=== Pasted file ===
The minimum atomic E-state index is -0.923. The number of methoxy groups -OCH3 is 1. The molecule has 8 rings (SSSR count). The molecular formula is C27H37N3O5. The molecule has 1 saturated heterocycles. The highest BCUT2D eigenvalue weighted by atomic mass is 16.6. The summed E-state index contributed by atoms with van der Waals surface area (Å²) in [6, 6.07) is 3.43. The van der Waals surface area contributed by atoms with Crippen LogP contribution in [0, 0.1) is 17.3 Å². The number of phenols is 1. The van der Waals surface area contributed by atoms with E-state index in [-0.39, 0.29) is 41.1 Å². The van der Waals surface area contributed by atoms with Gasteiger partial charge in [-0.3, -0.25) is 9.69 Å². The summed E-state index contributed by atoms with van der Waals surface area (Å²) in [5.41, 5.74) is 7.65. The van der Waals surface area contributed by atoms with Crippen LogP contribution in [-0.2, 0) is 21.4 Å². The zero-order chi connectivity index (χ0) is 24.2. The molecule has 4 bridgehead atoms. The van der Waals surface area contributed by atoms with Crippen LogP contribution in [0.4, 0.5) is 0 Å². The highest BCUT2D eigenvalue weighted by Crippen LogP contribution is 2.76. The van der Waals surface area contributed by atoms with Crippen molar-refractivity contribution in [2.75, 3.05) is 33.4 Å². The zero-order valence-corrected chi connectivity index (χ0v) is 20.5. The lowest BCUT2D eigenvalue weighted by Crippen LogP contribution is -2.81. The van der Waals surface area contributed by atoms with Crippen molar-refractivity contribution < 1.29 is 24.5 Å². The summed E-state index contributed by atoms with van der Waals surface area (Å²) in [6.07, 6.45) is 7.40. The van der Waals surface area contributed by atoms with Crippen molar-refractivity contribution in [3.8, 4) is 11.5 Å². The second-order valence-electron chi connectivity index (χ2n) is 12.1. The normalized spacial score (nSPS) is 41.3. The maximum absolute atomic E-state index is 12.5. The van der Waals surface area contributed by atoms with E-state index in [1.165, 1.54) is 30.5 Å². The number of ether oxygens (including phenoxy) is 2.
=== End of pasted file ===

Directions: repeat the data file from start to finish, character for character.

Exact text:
The minimum atomic E-state index is -0.923. The number of methoxy groups -OCH3 is 1. The molecule has 8 rings (SSSR count). The molecular formula is C27H37N3O5. The molecule has 1 saturated heterocycles. The highest BCUT2D eigenvalue weighted by atomic mass is 16.6. The summed E-state index contributed by atoms with van der Waals surface area (Å²) in [6, 6.07) is 3.43. The van der Waals surface area contributed by atoms with Crippen LogP contribution in [0, 0.1) is 17.3 Å². The number of phenols is 1. The van der Waals surface area contributed by atoms with E-state index in [-0.39, 0.29) is 41.1 Å². The van der Waals surface area contributed by atoms with Gasteiger partial charge in [-0.3, -0.25) is 9.69 Å². The summed E-state index contributed by atoms with van der Waals surface area (Å²) in [5.41, 5.74) is 7.65. The van der Waals surface area contributed by atoms with Crippen LogP contribution in [-0.2, 0) is 21.4 Å². The zero-order chi connectivity index (χ0) is 24.2. The molecule has 4 bridgehead atoms. The van der Waals surface area contributed by atoms with Crippen LogP contribution in [0.4, 0.5) is 0 Å². The highest BCUT2D eigenvalue weighted by Crippen LogP contribution is 2.76. The van der Waals surface area contributed by atoms with Crippen molar-refractivity contribution in [2.75, 3.05) is 33.4 Å². The zero-order valence-corrected chi connectivity index (χ0v) is 20.5. The lowest BCUT2D eigenvalue weighted by Crippen LogP contribution is -2.81. The van der Waals surface area contributed by atoms with Crippen molar-refractivity contribution < 1.29 is 24.5 Å². The summed E-state index contributed by atoms with van der Waals surface area (Å²) in [6.07, 6.45) is 7.40. The van der Waals surface area contributed by atoms with Crippen molar-refractivity contribution in [3.8, 4) is 11.5 Å². The second-order valence-electron chi connectivity index (χ2n) is 12.1. The normalized spacial score (nSPS) is 41.3. The maximum absolute atomic E-state index is 12.5. The van der Waals surface area contributed by atoms with E-state index in [1.165, 1.54) is 30.5 Å². The number of ether oxygens (including phenoxy) is 2.